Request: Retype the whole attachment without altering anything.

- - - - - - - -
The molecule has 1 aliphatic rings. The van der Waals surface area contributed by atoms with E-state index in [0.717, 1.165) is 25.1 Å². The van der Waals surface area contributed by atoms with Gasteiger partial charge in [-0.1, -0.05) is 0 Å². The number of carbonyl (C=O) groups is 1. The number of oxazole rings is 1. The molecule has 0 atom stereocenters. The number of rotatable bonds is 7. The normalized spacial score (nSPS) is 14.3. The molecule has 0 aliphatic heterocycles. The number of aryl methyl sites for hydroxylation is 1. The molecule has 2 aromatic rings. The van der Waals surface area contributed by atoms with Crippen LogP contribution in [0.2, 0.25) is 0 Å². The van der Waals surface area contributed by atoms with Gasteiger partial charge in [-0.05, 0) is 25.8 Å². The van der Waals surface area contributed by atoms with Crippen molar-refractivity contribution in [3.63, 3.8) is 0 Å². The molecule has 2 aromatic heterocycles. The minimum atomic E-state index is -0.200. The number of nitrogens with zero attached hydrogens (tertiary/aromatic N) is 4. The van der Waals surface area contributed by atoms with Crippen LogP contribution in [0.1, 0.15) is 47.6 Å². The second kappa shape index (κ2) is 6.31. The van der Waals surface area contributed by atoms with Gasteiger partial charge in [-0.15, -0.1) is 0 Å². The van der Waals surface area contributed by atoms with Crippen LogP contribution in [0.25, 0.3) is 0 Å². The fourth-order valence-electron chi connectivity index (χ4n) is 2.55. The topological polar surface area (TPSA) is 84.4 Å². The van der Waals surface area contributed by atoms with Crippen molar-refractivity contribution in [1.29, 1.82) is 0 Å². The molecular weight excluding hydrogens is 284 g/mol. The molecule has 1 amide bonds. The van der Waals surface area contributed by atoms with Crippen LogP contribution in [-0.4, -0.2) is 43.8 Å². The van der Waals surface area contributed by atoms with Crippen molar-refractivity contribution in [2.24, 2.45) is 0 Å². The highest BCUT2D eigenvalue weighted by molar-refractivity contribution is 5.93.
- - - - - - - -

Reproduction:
The molecule has 1 aliphatic rings. The van der Waals surface area contributed by atoms with E-state index in [0.717, 1.165) is 25.1 Å². The van der Waals surface area contributed by atoms with Gasteiger partial charge in [-0.1, -0.05) is 0 Å². The number of carbonyl (C=O) groups is 1. The number of oxazole rings is 1. The molecule has 0 atom stereocenters. The number of rotatable bonds is 7. The normalized spacial score (nSPS) is 14.3. The molecule has 0 aliphatic heterocycles. The number of aryl methyl sites for hydroxylation is 1. The molecule has 2 aromatic rings. The van der Waals surface area contributed by atoms with Crippen LogP contribution in [0.2, 0.25) is 0 Å². The van der Waals surface area contributed by atoms with Gasteiger partial charge in [-0.05, 0) is 25.8 Å². The van der Waals surface area contributed by atoms with Crippen molar-refractivity contribution in [3.63, 3.8) is 0 Å². The molecule has 2 aromatic heterocycles. The minimum atomic E-state index is -0.200. The number of nitrogens with zero attached hydrogens (tertiary/aromatic N) is 4. The van der Waals surface area contributed by atoms with Crippen LogP contribution in [0.1, 0.15) is 47.6 Å². The second kappa shape index (κ2) is 6.31. The van der Waals surface area contributed by atoms with Gasteiger partial charge in [-0.15, -0.1) is 0 Å². The van der Waals surface area contributed by atoms with Crippen LogP contribution in [0.25, 0.3) is 0 Å². The fourth-order valence-electron chi connectivity index (χ4n) is 2.55. The topological polar surface area (TPSA) is 84.4 Å². The van der Waals surface area contributed by atoms with Crippen molar-refractivity contribution in [1.29, 1.82) is 0 Å². The molecular weight excluding hydrogens is 284 g/mol. The molecule has 1 amide bonds. The van der Waals surface area contributed by atoms with Crippen LogP contribution in [-0.4, -0.2) is 43.8 Å². The van der Waals surface area contributed by atoms with Crippen molar-refractivity contribution in [2.24, 2.45) is 0 Å². The highest BCUT2D eigenvalue weighted by molar-refractivity contribution is 5.93.